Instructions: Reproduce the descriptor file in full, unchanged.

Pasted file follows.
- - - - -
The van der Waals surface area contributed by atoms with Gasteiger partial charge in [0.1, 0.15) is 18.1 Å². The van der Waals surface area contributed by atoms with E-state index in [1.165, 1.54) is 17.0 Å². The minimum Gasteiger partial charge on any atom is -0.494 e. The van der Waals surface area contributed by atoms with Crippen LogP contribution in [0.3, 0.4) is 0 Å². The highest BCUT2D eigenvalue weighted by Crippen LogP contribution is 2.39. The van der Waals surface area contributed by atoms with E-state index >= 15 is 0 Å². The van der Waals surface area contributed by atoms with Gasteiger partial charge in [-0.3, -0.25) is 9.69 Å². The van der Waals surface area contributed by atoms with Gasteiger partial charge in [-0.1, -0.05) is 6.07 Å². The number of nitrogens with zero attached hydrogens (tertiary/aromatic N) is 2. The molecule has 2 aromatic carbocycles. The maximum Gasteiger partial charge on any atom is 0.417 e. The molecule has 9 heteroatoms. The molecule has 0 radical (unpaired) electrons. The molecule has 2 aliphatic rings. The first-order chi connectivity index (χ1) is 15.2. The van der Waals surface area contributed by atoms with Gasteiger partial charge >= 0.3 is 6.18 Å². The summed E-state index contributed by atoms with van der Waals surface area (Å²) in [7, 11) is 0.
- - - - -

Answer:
The van der Waals surface area contributed by atoms with Gasteiger partial charge in [0.1, 0.15) is 18.1 Å². The van der Waals surface area contributed by atoms with E-state index in [1.165, 1.54) is 17.0 Å². The minimum Gasteiger partial charge on any atom is -0.494 e. The van der Waals surface area contributed by atoms with Crippen LogP contribution in [0.3, 0.4) is 0 Å². The highest BCUT2D eigenvalue weighted by Crippen LogP contribution is 2.39. The van der Waals surface area contributed by atoms with E-state index >= 15 is 0 Å². The van der Waals surface area contributed by atoms with Gasteiger partial charge in [-0.3, -0.25) is 9.69 Å². The van der Waals surface area contributed by atoms with Gasteiger partial charge in [-0.1, -0.05) is 6.07 Å². The number of nitrogens with zero attached hydrogens (tertiary/aromatic N) is 2. The molecule has 2 aromatic carbocycles. The maximum Gasteiger partial charge on any atom is 0.417 e. The molecule has 9 heteroatoms. The molecule has 0 radical (unpaired) electrons. The molecule has 2 aliphatic rings. The first-order chi connectivity index (χ1) is 15.2. The van der Waals surface area contributed by atoms with Gasteiger partial charge >= 0.3 is 6.18 Å². The summed E-state index contributed by atoms with van der Waals surface area (Å²) in [7, 11) is 0.